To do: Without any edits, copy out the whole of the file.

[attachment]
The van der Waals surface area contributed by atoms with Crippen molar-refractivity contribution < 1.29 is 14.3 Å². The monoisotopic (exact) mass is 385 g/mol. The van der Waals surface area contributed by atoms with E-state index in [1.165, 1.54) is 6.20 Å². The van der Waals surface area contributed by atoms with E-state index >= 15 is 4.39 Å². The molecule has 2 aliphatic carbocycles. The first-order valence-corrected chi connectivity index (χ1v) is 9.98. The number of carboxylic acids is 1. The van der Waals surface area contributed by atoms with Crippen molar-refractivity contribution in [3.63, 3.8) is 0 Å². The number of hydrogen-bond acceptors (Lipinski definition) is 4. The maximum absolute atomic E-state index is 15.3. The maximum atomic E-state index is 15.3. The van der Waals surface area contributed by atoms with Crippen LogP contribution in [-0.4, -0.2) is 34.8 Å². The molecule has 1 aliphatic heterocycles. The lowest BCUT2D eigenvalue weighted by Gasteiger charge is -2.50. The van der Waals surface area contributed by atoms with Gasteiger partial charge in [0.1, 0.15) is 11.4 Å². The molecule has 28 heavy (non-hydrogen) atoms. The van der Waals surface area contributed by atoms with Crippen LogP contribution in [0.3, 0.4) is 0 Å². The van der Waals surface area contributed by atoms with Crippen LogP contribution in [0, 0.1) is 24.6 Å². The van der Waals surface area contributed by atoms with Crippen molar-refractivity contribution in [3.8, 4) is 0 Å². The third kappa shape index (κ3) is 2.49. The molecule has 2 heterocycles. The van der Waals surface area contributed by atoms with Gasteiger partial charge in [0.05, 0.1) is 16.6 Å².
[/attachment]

The van der Waals surface area contributed by atoms with Crippen molar-refractivity contribution < 1.29 is 14.3 Å². The monoisotopic (exact) mass is 385 g/mol. The van der Waals surface area contributed by atoms with E-state index in [1.165, 1.54) is 6.20 Å². The van der Waals surface area contributed by atoms with E-state index >= 15 is 4.39 Å². The molecule has 2 aliphatic carbocycles. The first-order valence-corrected chi connectivity index (χ1v) is 9.98. The number of carboxylic acids is 1. The van der Waals surface area contributed by atoms with Crippen molar-refractivity contribution in [3.63, 3.8) is 0 Å². The number of hydrogen-bond acceptors (Lipinski definition) is 4. The maximum absolute atomic E-state index is 15.3. The maximum atomic E-state index is 15.3. The van der Waals surface area contributed by atoms with Crippen LogP contribution in [-0.4, -0.2) is 34.8 Å². The molecule has 1 aliphatic heterocycles. The lowest BCUT2D eigenvalue weighted by Gasteiger charge is -2.50. The van der Waals surface area contributed by atoms with Gasteiger partial charge in [0.1, 0.15) is 11.4 Å². The molecule has 28 heavy (non-hydrogen) atoms. The van der Waals surface area contributed by atoms with Crippen LogP contribution in [0.3, 0.4) is 0 Å². The van der Waals surface area contributed by atoms with Crippen LogP contribution in [0, 0.1) is 24.6 Å². The van der Waals surface area contributed by atoms with Crippen molar-refractivity contribution in [3.8, 4) is 0 Å². The third kappa shape index (κ3) is 2.49. The molecule has 2 heterocycles. The van der Waals surface area contributed by atoms with Gasteiger partial charge in [0.05, 0.1) is 16.6 Å².